12 distractions on one landing page: Is your website better?

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Your prospects are overwhelmed.

They’re trying to understand what you offer and how it fits their needs. But, they have too much going on in their head to process it all.

Your cluttered, over-designed and complex website isn’t helping. You may be surprised how little it takes to tax their understanding.

You see, our brains are like computer CPUs. We may think we’re smart, but we have limited processing power and any “application” we run can use it up and reduce our ability to process other applications (e.g. other streams of information).

Your prospects arrive on your website with pre-existing thoughts, concerns, feelings, questions, and external influences. They’re trying to understand what you’re telling them, but their attention span is stretched thin.

Then, they arrive on your landing page. Every design element, graphic, product option, copy block, unanswered question, misalignment, etc. gives them one more thought to allocate their limited capacity to.

The problem is distraction

It’s one of the six conversion factors in the LIFT Model. It means that the more visual stimulus and action options your visitors have to process, the less likely they are to convert. Minimizing distractions like unnecessary product options, links and extraneous information can significantly increase the conversion rate.

Landing page examples abound

Distraction is common in websites. Here’s an example of a typical PPC landing page (also a home page!) for Enterprise Rent-A-Car which has some major Distraction issues.

LIFT analysis of Enterprise car rental Distraction points
Enterprise car rental has Distraction challenges

Research shows the effects of distraction

Think back to the last time you were driving a car to a new location. Maybe you were looking for street names, landmarks, or a building address. Did you turn down the music in the car?

If you did, you’re not alone.

Steven Yantis, a professor in the Department of Psychological and Brain Sciences at Johns Hopkins University, has this to say about talking on cell phones while driving:

Directing attention to listening effectively “turns down the volume” on input to the visual parts of the brain. The evidence we have right now strongly suggests that attention is strictly limited—a zero-sum game. When attention is deployed to one modality—say, in this case, talking on a cell phone—it necessarily extracts a cost on another modality—in this case, the visual task of driving.

When we focus our attention on something, we reduce our ability to think about or even perceive other things, even when those other things would otherwise have been obvious. Our brain-CPUs get clogged up with the earlier things they process and run out of power.

Can you spot the gorilla?

There’s more research on this subject too.

A study by Christopher Chabris and Daniel Simons, authors of The Invisible Gorilla: How Our Intuitions Deceive Us, demonstrate this odd characteristic of people. In the study, Simons and Chabris instructed viewers to watch a video and count how many times the players wearing white passed a basketball.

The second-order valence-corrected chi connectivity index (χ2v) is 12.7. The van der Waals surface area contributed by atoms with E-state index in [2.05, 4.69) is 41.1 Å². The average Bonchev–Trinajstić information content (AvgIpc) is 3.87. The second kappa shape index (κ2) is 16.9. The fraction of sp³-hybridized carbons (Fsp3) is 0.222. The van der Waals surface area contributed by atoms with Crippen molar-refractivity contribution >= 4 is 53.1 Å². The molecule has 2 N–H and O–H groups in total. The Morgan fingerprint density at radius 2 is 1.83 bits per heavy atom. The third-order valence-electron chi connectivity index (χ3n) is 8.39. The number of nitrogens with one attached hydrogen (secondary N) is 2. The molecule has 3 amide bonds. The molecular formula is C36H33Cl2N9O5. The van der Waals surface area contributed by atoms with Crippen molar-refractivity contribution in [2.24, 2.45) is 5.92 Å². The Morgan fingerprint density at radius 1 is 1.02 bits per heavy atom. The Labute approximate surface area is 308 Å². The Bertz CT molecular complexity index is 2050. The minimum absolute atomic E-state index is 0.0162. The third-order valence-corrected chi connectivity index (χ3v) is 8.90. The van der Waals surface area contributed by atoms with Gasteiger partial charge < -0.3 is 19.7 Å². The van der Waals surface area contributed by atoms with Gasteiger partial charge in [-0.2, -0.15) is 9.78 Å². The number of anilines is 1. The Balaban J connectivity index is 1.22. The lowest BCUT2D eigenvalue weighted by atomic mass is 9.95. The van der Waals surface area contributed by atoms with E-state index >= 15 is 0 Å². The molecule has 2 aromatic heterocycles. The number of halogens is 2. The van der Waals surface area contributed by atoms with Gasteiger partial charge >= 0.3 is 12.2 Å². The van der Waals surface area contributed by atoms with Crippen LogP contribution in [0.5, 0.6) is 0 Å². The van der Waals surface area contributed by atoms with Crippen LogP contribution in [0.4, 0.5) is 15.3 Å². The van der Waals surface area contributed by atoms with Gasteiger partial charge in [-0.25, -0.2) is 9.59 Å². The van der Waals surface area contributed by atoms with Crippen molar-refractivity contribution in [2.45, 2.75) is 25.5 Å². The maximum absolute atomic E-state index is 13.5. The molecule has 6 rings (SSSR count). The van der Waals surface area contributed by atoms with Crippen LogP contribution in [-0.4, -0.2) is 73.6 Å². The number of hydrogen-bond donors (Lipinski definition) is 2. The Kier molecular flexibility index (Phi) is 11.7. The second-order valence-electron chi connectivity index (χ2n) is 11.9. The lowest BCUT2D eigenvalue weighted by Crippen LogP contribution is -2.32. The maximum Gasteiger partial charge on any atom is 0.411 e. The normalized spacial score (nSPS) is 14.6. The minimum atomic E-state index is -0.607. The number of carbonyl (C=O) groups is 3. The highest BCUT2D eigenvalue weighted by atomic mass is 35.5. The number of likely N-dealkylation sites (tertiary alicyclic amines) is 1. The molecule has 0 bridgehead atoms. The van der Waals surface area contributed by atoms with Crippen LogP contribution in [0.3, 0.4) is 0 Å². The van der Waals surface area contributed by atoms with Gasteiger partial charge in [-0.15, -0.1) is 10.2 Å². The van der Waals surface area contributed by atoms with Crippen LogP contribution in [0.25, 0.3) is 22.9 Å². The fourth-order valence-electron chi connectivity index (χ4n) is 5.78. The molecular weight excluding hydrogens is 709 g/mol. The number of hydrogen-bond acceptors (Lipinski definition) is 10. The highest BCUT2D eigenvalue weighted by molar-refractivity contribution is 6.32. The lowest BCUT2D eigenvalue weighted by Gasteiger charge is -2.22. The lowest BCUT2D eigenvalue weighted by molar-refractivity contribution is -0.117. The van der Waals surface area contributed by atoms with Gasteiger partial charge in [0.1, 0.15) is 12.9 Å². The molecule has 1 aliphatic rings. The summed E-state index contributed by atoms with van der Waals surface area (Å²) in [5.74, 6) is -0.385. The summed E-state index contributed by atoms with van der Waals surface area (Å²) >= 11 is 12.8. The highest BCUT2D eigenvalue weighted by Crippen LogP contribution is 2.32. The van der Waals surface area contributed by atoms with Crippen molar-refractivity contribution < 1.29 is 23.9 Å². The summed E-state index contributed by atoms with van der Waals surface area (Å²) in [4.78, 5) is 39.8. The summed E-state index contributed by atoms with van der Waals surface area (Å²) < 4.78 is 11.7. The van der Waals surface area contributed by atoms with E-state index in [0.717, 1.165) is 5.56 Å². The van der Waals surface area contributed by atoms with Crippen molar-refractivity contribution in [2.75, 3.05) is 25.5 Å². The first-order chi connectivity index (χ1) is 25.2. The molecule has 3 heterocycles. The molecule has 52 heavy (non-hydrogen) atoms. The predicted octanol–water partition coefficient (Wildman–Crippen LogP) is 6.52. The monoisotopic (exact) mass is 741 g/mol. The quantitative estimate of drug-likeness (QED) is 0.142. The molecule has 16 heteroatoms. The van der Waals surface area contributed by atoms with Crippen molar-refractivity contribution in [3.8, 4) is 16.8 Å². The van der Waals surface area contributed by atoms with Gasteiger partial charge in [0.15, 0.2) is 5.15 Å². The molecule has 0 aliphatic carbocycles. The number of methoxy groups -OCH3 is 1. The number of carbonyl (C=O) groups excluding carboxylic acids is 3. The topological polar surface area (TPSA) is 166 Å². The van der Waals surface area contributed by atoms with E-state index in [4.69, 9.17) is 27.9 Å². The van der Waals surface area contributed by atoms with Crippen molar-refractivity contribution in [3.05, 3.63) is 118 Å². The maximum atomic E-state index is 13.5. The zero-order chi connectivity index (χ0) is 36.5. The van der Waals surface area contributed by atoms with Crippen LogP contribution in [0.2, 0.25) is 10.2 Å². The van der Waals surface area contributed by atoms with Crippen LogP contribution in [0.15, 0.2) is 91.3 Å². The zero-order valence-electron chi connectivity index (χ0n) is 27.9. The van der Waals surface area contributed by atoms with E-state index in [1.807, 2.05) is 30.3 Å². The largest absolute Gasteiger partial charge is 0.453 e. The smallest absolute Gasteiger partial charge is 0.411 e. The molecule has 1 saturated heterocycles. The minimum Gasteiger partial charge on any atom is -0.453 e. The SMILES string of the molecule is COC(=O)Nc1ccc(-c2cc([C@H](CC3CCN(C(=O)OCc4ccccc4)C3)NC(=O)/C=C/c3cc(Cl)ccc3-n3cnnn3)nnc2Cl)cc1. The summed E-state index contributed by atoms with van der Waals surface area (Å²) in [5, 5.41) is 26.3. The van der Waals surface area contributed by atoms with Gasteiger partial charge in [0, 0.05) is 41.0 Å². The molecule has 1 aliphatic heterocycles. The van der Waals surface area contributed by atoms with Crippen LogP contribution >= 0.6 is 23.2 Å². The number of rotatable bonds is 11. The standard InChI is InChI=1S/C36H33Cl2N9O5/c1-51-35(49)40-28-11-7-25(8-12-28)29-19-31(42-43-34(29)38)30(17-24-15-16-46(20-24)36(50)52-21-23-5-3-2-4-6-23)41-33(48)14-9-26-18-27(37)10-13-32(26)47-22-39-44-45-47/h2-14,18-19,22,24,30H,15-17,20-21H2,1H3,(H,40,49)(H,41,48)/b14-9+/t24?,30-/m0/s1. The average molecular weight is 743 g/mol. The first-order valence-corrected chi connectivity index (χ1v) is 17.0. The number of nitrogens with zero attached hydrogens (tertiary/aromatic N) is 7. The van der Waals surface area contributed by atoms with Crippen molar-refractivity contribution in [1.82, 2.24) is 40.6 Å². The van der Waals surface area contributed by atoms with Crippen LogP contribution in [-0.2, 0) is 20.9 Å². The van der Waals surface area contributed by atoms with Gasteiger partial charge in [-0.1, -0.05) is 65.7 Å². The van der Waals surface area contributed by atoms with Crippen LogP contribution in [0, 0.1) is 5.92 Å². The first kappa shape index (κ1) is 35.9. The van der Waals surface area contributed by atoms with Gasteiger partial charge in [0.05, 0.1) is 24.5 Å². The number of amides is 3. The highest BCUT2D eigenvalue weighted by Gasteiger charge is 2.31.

As viewers concentrated on counting the passes, a gorilla walked through the middle of the basketball players and beat its chest. In the research, fully half the people who watched the video missed the gorilla as though it was invisible. It’s not that the viewers didn’t recognize the gorilla—their mental processing power was simply focused on performing one task, at the expense of their other mental applications.

Daniel simons gorilla distraction research
Figure provided by Daniel Simons

If you’ve conducted usability tests on your website or applications, you’ve probably wondered how people can miss the most obvious things on your page. You may have questioned how they could be so clueless.

The good news is that they’re not. They’re completely normal. As people, they can process only so much information at one time. Another mental process is using up their ability to see the obvious thing that you want them to.

How to fix distraction

This is an important concept to understand when conducting heuristic analyses of your communications. Even small changes to your messages, page layouts, and user interactions can have a significant impact on freeing your prospects’ mental capacity so they can understand your message.

Understanding is the basic prerequisite to motivation. By smoothing out these mental difficulties, you’ll be more successful at persuading your prospects to act.

That’s where a conversion rate optimization framework like the LIFT Model can help. By analyzing your marketing experiences from the perspective of your prospects, you can get into the mindset of minimizing barriers to cognition.

Start by looking for the Distraction points. Extraneous information, copywriting, design gradients and boxes, and complex forms. Test cutting out the unnecessary, smoothing the jagged and cutting your copy.

Run an A/B test with your original and your lower Distraction variations to find out which elements cause the biggest problems.

Here are many more case studies with landing page examples.

Have you tested to reduce Distraction in your marketing communications? What results have you seen?

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  • Couldn't agree more Chris. Less is more! Interestingly Amazon has tons of information and converts well – at least it seems that way. Maybe their success is simply having the volume to convert at a lower level? Or their customer data that allows them to recommend products and convert at a high rate despite what seems to be a cluttered page.

    Since I'm sure others will do the same thing I did, here's the actual video: http://www.theinvisiblegorilla.com/gorilla_experi…. I was too busy watching the gorilla and missed a pass. Point proven.